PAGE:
Permanent cash-value life insurance, such as indexed universal life insurance, is commonly touted as a wealth-building tool. Indeed, positioning money in an insurance policy can offer you the benefits of growth without the capital gains and dividends taxation normally applicable in brokerage accounts.

It is likely that these policies have been pitched to you with the promise of tax-free loans in retirement. Policy loans issued by an insurance company that use the policy’s cash value as collateral can be confusing and also potentially detrimental to cash-value buildup.

Policy loan provisions are found only in cash-value policies. Cash values accumulate after the policy has been in force for a defined period of time. Although one can surrender or cash in a policy, a partial withdrawal or loan is also possible.

A policy owner can obtain a loan up to the amount of the cash value in the policy minus any indebtedness (such as prior loans and interest payable) outstanding against the policy.

Loans are treated as debts and not as income or taxable distributions and therefore no income tax is due on money accessed via the policy loan. This has led to the use of the term “tax-free income” to describe cash-value life insurance and policy loans.

Modified endowment contracts (MECs) have different taxation rules. In order for a policy to qualify for standard insurance income tax treatment, IRS code limits the amount of premium paid under a permanent cash-value life insurance policy in the first 7 policy years. If excess premiums are paid, the policy becomes classified as a MEC.

TAXING RULES

Taxation under a MEC is similar to taxation under an annuity. Under a MEC, income taxes are not due on the gain unless funds are distributed as full or partial surrenders or policy loans. MEC loans are, therefore, taxable.

With an MEC, full and partial withdrawals and loans are taxed as interest first, as opposed to premium first under a regular life insurance policy. In addition, taxable distributions prior to age 591/2 are typically subject to a 10% penalty.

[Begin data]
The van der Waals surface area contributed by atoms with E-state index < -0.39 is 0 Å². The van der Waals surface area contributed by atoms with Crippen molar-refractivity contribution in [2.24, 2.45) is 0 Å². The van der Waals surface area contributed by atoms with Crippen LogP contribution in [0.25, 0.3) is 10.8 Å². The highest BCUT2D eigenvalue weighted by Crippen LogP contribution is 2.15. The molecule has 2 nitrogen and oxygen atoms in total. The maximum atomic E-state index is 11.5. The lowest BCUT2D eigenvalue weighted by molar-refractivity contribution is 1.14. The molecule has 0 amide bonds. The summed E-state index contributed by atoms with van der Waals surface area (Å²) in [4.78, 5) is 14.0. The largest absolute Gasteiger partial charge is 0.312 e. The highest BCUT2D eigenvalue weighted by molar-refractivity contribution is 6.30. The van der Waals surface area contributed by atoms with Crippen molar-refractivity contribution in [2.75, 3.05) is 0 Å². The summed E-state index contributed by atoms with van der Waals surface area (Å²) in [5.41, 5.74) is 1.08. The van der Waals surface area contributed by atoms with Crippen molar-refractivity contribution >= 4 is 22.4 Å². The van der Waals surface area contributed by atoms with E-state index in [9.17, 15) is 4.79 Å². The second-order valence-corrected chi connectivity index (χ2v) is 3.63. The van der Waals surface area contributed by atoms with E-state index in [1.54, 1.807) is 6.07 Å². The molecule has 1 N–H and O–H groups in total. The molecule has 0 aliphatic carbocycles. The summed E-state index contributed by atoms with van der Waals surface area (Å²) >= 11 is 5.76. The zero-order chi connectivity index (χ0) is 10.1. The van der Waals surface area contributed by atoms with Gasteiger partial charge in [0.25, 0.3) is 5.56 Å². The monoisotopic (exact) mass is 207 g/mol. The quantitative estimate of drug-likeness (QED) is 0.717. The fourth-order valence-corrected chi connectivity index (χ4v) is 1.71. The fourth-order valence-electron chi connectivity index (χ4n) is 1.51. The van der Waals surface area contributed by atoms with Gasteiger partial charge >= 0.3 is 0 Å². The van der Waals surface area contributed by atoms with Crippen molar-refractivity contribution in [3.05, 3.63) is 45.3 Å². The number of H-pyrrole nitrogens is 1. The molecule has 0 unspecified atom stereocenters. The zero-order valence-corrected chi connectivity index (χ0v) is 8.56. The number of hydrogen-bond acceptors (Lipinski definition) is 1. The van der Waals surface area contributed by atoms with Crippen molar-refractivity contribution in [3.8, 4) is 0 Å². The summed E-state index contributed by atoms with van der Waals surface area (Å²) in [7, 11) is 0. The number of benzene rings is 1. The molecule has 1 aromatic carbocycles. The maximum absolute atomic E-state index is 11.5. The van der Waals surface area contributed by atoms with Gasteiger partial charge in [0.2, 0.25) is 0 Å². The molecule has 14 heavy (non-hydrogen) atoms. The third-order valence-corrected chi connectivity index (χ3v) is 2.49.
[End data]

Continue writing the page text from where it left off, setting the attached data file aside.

Borrowing cash from a policy incurs interest, as would any bank loan. The adjustable, or fixed, interest rates charged by the insurer are regulated by the state. Those rates will often be reduced if the owner agrees to pay the interest in advance.

Conversely, if the loan is paid at the end of the year, the interest due will be greater. Interest is charged as long as a loan is outstanding and is added to the principal, where it will accrue and compound.

The policyholder may both pay the yearly interest due on the loan and make principal payments in any amount to reduce indebtedness. Policyholders, however, are not required to pay back loans.

Outstanding loans and inĀ­terest will reduce the benefits payable to the beneficiary upon the death of the insured or the cash value payable to the policyholder upon surrender.

In general—and with most policies that are in effect for a number of years—failure to repay the loan and interest will not void the policy unless the indebtedness exceeds the current cash value.

Prior to cancellation of the policy, the insurer may also provide a grace period. If a policy loan is still outstanding when the policy is surrendered, or it lapses, the amount of the loan plus interest will be considered taxable income to the extent that there is gain in the policy.

See also “All About Insurance” by Cheryl Whitman in the June 2006 issue of PSP.

Automatic premium loans, when included, allow the insurance company to use a portion of the cash value to pay premiums when they become due. This provision keeps a policy in force that would otherwise lapse due to nonpayment of premiums. The policy must have sufficient cash values to pay the premiums due.

Automatic premium loans also accrue interest and can similarly reduce cash values. These loans are usually invoked at the end of the grace period.

Wash loans—or zero-interest loans—are special types of loans in which the interest charged equals the growth rate in the policy. Therefore, the cash value will not be used to repay an outstanding loan. For example, if the loan is charged a rate of 6%, the cash value will also be credited 6% on the same amount. This will result in a neutral or wash transaction.

In variable loans, an interest rate is still charged but the cash value-crediting rate is variable. The difference between the interest charged and the interest credited can be zero, positive (where interest would be due), or negative (where the policy owner would make money).


Mervin Low, MD, CWPP, CAPP, is a plastic surgeon who practices in Southern California. He also is a certified wealth-preservation planner and a certified asset-protection planner. He can be reached at .